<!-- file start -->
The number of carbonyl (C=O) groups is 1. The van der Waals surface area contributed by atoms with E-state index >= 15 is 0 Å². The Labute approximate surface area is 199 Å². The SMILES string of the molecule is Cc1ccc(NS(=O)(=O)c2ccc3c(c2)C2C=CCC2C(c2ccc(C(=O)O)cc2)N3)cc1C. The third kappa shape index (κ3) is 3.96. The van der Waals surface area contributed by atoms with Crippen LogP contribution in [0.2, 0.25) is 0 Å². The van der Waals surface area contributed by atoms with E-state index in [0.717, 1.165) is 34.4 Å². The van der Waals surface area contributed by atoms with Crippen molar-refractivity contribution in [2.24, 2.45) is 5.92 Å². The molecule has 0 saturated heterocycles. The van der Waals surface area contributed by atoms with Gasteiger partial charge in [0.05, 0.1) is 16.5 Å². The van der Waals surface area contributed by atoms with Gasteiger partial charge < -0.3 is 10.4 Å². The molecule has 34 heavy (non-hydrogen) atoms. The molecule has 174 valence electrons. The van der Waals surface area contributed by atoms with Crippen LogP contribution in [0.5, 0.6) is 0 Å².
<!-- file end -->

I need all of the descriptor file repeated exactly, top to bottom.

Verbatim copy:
The number of carbonyl (C=O) groups is 1. The van der Waals surface area contributed by atoms with E-state index >= 15 is 0 Å². The Labute approximate surface area is 199 Å². The SMILES string of the molecule is Cc1ccc(NS(=O)(=O)c2ccc3c(c2)C2C=CCC2C(c2ccc(C(=O)O)cc2)N3)cc1C. The third kappa shape index (κ3) is 3.96. The van der Waals surface area contributed by atoms with Crippen LogP contribution in [0.2, 0.25) is 0 Å². The van der Waals surface area contributed by atoms with E-state index in [0.717, 1.165) is 34.4 Å². The van der Waals surface area contributed by atoms with Crippen molar-refractivity contribution in [2.24, 2.45) is 5.92 Å². The molecule has 0 saturated heterocycles. The van der Waals surface area contributed by atoms with Gasteiger partial charge in [0.05, 0.1) is 16.5 Å². The van der Waals surface area contributed by atoms with Gasteiger partial charge < -0.3 is 10.4 Å². The molecule has 34 heavy (non-hydrogen) atoms. The molecule has 174 valence electrons. The van der Waals surface area contributed by atoms with Crippen LogP contribution in [0.5, 0.6) is 0 Å².